In contrast with the majority of the images, distinguished by their razor-sharp detail, a number of amazing photographs convey a sense of movement or ecstasy by deliberating blurring people and objects in motion: the pastel clothes of pilgrims dancing around a sacred mountain , boats at night in Varanasi , evening prayer at a Sufi shrine , pilgrims rejoicing as they reach a shrine  or bathing in the But these colours frame and illuminate people who become Ganges at Haridwar , lights in the Ganges at Haridwar vividly real to us, at both ends of the spectrum-enormous at night , a man reading a text , a bearded ascetic crowd scenes and intense close-ups. There is amazing detail , a Baul singing in front of the blur of the city , even in the crowds, each face telling a story : hundreds men possessed by nature spirits , an oracle dancing in of ascetics at initiation , monks meditating , crowds euphoria in front of a crowd , monks drumming , in Shravasti , people at dawn on the Ganges , a man possessed , a crowd dancing , a Tibetan listening intently to a man preaching , watching a man Buddhist monk whirling , a storm over the Himalayas, a blur of colours inside a Tibetan temple, with a face or two emerging clearly .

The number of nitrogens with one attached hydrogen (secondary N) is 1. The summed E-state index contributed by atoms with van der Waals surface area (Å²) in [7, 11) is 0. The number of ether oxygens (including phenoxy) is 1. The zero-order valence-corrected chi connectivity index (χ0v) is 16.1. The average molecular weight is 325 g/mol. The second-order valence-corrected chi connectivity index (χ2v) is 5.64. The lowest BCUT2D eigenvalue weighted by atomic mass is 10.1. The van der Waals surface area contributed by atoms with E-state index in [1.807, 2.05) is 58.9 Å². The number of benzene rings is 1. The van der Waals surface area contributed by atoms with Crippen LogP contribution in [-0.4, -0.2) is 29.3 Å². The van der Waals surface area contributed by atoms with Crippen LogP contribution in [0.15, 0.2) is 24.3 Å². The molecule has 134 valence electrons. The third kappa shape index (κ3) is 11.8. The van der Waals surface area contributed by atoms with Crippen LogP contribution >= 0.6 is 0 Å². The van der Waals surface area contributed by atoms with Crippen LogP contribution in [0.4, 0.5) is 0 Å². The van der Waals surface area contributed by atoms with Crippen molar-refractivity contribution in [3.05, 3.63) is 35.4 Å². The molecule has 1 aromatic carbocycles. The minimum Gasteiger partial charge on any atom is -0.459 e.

The walking shadows of wayfarers pass quickly across the land, but the way itself is immortal. Through desert and scrubland runs an ancient road from Delhi to Rajasthan, and our footsteps flitted along it in the intense heat of May-India's most stifling season. Even the crows sat out the sun, panting on wilting tree branches, waiting for the cool of the evening; but the pilgrims already laboured on after their brief noontime rest. It was then that one of my walking companions, Dham Madar, a middle-aged man immaculately dressed in all white, except for a bulky black turban that confined a large tangle of waist -long dreadlocks to the top of his head, murmured to me, 'most of these people will not succeed in their pilgrimage.
It seemed an odd thing to say. Already eleven days and hundreds of kilometres had passed since our departure from Old Delhi, from beneath the white marble domes of the Jama Masjid, an immense and resplendent mosque built five hundred years ago by the Mughal emperor Shah Jehan. And in just a day or two we would arrive at our destination: the shrine of the revered Sufi saint Moin-ud-din Chishti in the holy city of Ajmer in Rajasthan.